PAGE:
The international collaboration comprised scientists from the University of Lagos in Nigeria, University College London, and the US National Institutes of Health (NIH) in Bethesda, Maryland. The researchers found that individuals with one or two copies of the GBA1 gene variant had a 1.5- or 3.5-times higher risk of developing Parkinson's disease, respectively, than those without.
Dr Sara Bandrés-Ciga, NIH researcher and joint first author of the paper published in The Lancet Neurology, said, 'We were completely surprised…The fact that the GBA1 variant had a significant association while others did not suggest that it is strongly tied to Parkinson's disease in this population.'
The worldwide consortium compiled genetic data from three different sources, totalling almost 198,000 individuals of either African or Afro-Caribbean ancestry. 1488 of these participants had Parkinson's disease and 196,430 were healthy controls. This data was compared with genetic data from 9230 Parkinson's disease cases and 4966 healthy controls of European ancestry.
The entire genomes of these individuals were sequenced, a process known as whole genome sequencing. The research team found that a specific variant in the GBA1 gene was present in 39 percent of Parkinson's disease patients of African descent but was very rare in those of European ancestry.
Dr Andrew Singleton, director of the Centre for Alzheimer's and Related Dementias at the NIH and joint corresponding author, said, 'These results support the idea that the genetic basis for a common disease can differ by ancestry, and understanding these differences may provide new insights into the biology of Parkinson's disease'.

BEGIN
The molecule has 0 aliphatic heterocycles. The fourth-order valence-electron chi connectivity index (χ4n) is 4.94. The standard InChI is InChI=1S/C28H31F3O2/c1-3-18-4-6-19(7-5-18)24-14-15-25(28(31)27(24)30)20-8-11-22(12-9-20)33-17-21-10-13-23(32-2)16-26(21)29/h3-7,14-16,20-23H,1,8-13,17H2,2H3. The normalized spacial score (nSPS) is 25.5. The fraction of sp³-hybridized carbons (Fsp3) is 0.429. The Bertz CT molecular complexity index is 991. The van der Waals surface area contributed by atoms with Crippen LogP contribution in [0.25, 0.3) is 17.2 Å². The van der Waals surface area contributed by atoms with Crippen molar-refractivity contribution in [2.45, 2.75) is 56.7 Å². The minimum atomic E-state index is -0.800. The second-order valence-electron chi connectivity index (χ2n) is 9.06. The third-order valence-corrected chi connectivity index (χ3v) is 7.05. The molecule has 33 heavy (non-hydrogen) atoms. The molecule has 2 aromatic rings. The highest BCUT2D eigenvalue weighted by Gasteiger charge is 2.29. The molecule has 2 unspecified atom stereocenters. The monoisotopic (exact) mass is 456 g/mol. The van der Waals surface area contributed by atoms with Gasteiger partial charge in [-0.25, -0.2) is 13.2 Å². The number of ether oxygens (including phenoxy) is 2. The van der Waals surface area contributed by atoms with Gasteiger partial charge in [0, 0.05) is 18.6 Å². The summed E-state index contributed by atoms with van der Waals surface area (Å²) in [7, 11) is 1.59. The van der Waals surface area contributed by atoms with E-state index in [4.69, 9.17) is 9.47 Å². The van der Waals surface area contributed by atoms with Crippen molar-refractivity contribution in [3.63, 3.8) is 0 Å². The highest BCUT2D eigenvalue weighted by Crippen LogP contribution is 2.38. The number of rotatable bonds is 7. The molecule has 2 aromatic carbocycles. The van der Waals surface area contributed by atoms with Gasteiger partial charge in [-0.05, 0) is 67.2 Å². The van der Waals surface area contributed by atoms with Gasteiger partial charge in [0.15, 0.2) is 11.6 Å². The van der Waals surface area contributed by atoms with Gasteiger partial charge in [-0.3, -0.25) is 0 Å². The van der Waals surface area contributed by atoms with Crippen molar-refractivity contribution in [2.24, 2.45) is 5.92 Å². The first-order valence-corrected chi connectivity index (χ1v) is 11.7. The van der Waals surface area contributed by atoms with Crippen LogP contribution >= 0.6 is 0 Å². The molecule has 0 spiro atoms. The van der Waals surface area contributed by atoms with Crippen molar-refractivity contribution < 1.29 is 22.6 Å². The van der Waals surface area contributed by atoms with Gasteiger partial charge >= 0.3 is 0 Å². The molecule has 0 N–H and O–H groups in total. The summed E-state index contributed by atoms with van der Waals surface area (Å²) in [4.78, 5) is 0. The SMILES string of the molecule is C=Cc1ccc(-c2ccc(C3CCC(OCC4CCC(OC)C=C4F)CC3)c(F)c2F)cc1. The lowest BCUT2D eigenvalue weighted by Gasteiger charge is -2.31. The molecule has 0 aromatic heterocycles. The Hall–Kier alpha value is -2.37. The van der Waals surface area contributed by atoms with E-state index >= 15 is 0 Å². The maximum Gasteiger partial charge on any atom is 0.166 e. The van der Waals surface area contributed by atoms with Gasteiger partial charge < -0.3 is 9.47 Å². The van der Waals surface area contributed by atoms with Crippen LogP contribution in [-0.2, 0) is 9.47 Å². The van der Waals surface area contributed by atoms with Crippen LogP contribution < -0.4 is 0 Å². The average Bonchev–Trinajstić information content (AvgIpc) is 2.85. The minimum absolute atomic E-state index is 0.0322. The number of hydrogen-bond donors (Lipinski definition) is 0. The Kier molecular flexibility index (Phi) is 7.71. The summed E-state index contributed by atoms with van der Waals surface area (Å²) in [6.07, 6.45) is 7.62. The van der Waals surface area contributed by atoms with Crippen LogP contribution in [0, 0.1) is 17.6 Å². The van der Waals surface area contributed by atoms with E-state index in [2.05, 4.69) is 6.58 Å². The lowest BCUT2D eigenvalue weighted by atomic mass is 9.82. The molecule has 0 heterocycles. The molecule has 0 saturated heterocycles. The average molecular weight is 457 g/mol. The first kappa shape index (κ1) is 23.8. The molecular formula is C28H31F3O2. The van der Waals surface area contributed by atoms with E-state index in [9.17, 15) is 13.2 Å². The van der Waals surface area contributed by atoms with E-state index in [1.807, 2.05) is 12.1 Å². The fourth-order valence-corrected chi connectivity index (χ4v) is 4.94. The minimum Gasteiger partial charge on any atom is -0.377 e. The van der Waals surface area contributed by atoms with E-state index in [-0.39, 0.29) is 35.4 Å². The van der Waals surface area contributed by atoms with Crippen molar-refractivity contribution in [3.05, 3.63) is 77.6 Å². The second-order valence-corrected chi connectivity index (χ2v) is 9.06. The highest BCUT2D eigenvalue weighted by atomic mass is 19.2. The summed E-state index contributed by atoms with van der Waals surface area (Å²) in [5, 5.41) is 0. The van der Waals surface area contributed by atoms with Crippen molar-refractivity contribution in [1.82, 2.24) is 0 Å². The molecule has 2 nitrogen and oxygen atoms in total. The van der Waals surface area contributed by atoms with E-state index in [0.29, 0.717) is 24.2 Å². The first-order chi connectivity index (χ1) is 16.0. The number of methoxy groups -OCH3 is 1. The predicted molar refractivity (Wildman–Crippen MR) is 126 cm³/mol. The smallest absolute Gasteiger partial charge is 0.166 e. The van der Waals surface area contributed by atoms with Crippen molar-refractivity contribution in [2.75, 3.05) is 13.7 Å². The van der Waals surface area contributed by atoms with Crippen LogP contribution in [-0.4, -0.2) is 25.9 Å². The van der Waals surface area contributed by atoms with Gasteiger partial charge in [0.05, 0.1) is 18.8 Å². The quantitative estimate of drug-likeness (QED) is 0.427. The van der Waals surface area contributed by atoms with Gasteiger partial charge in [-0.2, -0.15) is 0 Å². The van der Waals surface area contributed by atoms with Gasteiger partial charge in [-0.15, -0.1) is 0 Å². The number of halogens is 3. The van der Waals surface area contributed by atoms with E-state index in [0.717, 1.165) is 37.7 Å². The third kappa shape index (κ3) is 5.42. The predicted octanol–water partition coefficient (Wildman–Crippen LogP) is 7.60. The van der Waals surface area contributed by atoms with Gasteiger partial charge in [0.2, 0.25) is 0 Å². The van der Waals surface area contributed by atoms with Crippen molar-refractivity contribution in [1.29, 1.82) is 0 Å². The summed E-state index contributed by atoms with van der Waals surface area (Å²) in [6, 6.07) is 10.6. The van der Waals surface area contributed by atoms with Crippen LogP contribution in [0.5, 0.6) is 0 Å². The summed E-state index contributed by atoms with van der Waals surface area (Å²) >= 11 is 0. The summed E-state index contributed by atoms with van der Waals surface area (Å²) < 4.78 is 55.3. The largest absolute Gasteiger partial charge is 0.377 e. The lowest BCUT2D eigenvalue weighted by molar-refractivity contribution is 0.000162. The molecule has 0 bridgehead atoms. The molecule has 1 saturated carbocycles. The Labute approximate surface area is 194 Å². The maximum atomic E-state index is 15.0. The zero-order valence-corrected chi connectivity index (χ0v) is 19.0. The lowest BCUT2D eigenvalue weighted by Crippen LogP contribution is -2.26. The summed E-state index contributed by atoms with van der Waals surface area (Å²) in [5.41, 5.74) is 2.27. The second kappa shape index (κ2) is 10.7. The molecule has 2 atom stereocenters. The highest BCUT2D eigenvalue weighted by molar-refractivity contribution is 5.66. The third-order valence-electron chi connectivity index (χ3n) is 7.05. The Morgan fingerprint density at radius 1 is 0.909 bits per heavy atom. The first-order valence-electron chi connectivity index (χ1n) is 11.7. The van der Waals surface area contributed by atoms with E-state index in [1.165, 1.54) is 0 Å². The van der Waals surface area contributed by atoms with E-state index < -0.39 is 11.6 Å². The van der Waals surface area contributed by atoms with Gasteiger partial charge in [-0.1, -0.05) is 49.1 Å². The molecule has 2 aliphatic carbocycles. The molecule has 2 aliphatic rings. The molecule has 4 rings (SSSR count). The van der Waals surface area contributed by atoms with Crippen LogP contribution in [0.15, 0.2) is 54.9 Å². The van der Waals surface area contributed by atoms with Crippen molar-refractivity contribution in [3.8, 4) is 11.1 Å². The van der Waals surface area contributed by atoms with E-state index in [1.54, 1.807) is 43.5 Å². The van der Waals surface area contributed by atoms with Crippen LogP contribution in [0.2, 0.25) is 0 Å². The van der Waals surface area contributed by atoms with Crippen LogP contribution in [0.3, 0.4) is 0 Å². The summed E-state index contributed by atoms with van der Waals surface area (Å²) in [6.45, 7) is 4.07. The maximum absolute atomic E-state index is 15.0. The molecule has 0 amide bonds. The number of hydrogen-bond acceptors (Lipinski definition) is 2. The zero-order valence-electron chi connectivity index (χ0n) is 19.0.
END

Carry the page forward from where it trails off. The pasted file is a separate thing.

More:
GBA1 mutations have been identified in Parkinson's disease patients of other ancestries before, however, this variant is novel. The team also found that each copy of the allele caused the disease onset to occur three years earlier on average.
The GBA1 gene codes for an enzyme in the part of the cell that recycles proteins, called the lysosome. When the research team grew cells in the lab with the GBA1 mutation they found that this enzyme had a reduced activity, which can impair the overall function of the lysosome. This novel variant is thought to disrupt the enzyme activity in a distinct way to previously known GBA1 mutations.
Currently, there are clinical trials ongoing to investigate the effect of therapies that increase the activity of the GBA1 enzyme in Parkinson's disease patients.
'To effectively treat Parkinson's and truly any disease, we must study diverse populations to fully understand what the drivers and risk factors are for these disorders,' Dr Singleton added. 'Our hope is that results like these will provide researchers a roadmap for developing new genetic treatments and therapies for Parkinson's disease.'